Let’s talk Skyrim
I was never a massive fan of the Elder Scrolls series. Back in 2006 a lot of my friends were raving about a new game that came out that was supposed to revolutionise the RPG genre. That game was Oblivion. At my friends recommendation I thought I’d give it a go. The world was massive and something I hadn’t seen in a game before, the only thing that came close in terms of grandure to me was Legend of Zelda….. but this was bigger – much bigger. I started off having a chat with the Emperor who turned out to be Patrick Stewart doing the voice acting and the next thing I’m off into the wilderness.
The next thing I remember doing was exploring a random cave near some ruins of some kind of fort. As I was venturing down into the depths of the cave I was thinking to myself – Why am I here? What am I doing here? What’s the next objective? I stuck with Oblivion for about a further 15 hours, I went through an Oblivion gate, did some main story quests but the main thing that I didn’t get on with Oblivion about was the constant maintenance required to keep your armour and weapons in tip-top condition. I couldn’t be doing this in the end it was costing me a fortune and wasting a lot of gaming time.
Fast-forward to Christmas 2011 and I’m at my friends having a few beers when one of our other friends asks if he can put Skyrim on. At the time the commercials were all over the TV showing how an unknown Hero about to engage battle with a Dragon so everyone was aware of this game including my parents. As my friends were playing this game I remember I was dubious about it, to me this was just another “Oblivion” and was going to have all the same traits with it which were going to annoy me as a gamer….. How wrong was I.
At this same time was I getting in to PC gaming and saw that Skyrim was on offer on Steam so I took the risk and purchased this. About 2 hours in this was when I realised I would be saying goodbye to my social life for quite some time. The world was rich, there was plenty of places to explore and a good story to keep the game progressing. But most important of all, there was no maintenance required for your weapons and armour! Hurrah!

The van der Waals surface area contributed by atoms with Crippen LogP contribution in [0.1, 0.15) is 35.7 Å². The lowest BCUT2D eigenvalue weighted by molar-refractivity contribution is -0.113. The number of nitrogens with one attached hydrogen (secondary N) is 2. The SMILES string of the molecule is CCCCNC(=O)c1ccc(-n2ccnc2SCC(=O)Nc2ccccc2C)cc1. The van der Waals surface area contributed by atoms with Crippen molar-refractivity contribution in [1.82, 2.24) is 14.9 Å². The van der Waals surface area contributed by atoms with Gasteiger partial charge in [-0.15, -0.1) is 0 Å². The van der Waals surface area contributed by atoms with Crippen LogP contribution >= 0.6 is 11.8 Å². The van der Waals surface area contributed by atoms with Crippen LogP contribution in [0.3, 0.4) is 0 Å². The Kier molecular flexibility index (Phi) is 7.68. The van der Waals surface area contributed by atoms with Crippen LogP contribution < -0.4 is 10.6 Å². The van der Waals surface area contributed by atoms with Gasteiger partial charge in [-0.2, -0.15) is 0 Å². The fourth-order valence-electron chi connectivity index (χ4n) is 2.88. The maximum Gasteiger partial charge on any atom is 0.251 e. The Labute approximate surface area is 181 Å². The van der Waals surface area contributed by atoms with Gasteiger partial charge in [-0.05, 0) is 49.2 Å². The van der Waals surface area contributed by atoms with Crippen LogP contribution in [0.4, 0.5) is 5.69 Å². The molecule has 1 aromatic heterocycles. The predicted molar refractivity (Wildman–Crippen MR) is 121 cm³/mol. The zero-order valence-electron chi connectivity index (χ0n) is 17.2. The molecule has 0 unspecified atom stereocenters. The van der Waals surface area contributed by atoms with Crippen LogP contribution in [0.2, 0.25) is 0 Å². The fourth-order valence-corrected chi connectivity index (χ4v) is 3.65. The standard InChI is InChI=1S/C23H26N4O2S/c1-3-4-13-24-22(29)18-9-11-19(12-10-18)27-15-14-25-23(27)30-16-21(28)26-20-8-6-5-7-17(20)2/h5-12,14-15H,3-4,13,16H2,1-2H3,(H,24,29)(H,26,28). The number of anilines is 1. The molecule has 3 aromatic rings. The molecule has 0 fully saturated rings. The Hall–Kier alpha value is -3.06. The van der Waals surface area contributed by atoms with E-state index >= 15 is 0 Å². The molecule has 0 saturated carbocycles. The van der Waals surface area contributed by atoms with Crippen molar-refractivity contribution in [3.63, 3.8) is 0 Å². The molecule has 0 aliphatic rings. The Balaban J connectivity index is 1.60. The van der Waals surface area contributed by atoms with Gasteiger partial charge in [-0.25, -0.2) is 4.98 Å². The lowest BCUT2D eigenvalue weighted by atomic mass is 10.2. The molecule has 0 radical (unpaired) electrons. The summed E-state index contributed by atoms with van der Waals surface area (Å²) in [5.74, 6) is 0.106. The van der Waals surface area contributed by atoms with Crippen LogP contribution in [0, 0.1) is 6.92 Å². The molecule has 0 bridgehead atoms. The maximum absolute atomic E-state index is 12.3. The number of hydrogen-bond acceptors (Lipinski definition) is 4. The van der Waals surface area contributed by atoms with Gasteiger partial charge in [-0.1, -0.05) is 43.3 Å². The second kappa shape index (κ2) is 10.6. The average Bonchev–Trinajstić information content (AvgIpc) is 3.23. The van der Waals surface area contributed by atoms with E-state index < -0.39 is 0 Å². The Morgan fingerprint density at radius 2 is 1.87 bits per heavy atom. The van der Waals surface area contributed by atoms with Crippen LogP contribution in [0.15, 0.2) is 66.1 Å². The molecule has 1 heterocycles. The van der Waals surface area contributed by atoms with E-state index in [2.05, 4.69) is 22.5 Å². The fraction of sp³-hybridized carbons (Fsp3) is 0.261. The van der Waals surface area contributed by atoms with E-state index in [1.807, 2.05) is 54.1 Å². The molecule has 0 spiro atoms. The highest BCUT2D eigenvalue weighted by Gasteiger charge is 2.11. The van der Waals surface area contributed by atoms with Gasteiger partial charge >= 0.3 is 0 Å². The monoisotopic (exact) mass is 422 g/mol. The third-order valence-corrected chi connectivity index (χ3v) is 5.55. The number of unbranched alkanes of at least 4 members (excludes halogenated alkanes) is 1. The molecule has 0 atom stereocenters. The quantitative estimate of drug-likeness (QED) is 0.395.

I immediately began by exploring every town/ area that I came across to ensure I didn’t miss anything, especially any treasure that could be worth selling or even better – to be equipped. Because of the way I play RPG’s I couldn’t leave side quests until the end, if I picked up a side quest it had to be done; the main quest can wait. By the time I had about 30 side-quests in my tracker was the around about the same time I realized this game hadn’t skimped on quests, items, areas and missions to cover. I continued to put hour after hour into Skyrim getting further and futher into the world and understanding what was making this world tick. But then all of a sudden I stopped playing Skyrim for months.
I honestly don’t know why I put Skyrim down for months and didn’t come back. There was no reason for it – I was enjoying the game but still I never launched it for a couple of months. Maybe I didn’t want the game to end? Who knows. One thing I do know is what Brought me back to the game – The Steam Workshop. I’ve been aware of modding games for years, I used to mod GTA Vice City on the PC so then you could drive different cars. Granted it was just a change of the textures but nonetheless modding it still was. Modding has come a long way since 2000 and even Steam has got in on act by offering it to their users with minimal fuss. Clicking on Skyrim’s steam workshop opens a wealth of new content that’s readily available and the best thing about it, it’s all Free! Now you have the chance to walk around the town of Markarth whilst donning the armour of Assassins Creed II’s main character Ezio Auditore De Firenze whilst brandishing a Light-Saber for a sword. To my knowledge there’s no other game out there that offers the depth, story and customization that Skyrim does and that’s why I see it being a special game with a big community helping keep this game flourishing with new content.